The Energy Institute have issued the Vapour Recovery Hazards Bulletin in 2002, which made
specific recommendations relating to road tanker loading and which should have been fully
adopted by now following a series of incidents. At some point in the vapour recovery process,
the vapour is under pressure and potentially explosive. Vapour pressure can also build up in
pipes that are attached and detached.

(For further information on Vapour Recovery and its measurement please see HCOTEG178000)

Will the traders have risk assessments and H&S training?


Officers should comply with a trader’s own H&S training and requirements. All traders should
have in place risk assessments to cover all their staff and any visitors. Officers must be made
aware of these before going on site.

For further information on Health and Safety, see HCOTEG11000 in the ‘Introduction and
overview of oils activity’ section of this guidance.

HCOTEG173250 - Measurement: The


importance of the location and the
environmental conditions surrounding
meters
Introduction
Meters and their readings can be affected by many factors. The right type of meter has to be used
for any specific type of product mix and for the right type of operation. The misuse of a meter is
unlikely to occur by chance, since meter manufacturers clearly specify the uses for which their

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products are suitable. Positioning a meter in the wrong place, or changes to the environment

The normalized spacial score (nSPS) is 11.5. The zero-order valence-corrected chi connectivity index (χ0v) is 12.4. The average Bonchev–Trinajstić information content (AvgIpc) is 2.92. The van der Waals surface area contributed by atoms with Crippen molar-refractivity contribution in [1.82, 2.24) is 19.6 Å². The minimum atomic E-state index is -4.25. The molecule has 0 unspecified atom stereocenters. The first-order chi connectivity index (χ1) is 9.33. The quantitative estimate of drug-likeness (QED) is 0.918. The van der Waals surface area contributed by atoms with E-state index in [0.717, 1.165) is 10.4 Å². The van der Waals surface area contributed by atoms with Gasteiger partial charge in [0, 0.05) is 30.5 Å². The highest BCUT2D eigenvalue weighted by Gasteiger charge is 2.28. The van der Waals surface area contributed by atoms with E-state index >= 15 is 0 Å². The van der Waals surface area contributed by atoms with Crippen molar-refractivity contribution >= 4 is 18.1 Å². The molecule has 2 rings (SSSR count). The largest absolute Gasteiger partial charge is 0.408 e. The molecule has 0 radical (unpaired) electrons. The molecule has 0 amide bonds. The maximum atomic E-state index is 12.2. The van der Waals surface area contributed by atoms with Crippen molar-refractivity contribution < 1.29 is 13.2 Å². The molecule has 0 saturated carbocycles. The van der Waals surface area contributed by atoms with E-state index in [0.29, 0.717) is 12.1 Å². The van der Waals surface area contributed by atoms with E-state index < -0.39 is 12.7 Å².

around a meter can cause it to become inaccurate in use, even where the meter has previously
been proved and shown to be accurate in tests.

Other aspects of positioning


Other aspects of positioning which should be considered are, how close the meter is to the point
of delivery or from the point of unloading. All meters need to be positioned in such a way that
they remain full of fluid at all times i.e. that fluid does not drain out of them and the meter does
not have to fill up at the start of any measurement.

Given that a large number of meters either record or transmit (or both) their readings, placing
meters or their transmission wires near electrical equipment or high voltages can give false
results by introducing induced currents and false pulses. Meters with pulse transmitters should
have adequate protection for data transmission to levels A or B security as defined in the
Petroleum Measurement Manual Part XIII, Section 1 (IP 252/76).

HCOTEG173500 - Measurement: Security of


equipment and contingencies for loss of
power

Security of equipment and contingencies for loss of power


All measuring equipment must be secure from tampering, to the extent that:

 Any bolts and screws giving access to the workings of a meter should be sealed with wire
passed through holes in bolts and sealed with a crimped on lead seal (a trader’s own seal).
There may be alternatively a system which automatically detects interference with the
meter, such that any attempts of unauthorised access to the meter will cause a system
alarm and stop any product flow.
 Any tools to open and or to adjust meters should be kept under controlled access by the
trader.
 Wires, computers and computer terminals and printers contributing to readings taken for
revenue accounting purposes must be free from either deliberate or inadvertent
interference.
 For powered equipment, there must be adequate warning of power failure and back-up
systems in place to take readings, where a power failure occurs.
 Where there is a power failure the system must retain the reading that last passed through
it for later recovery.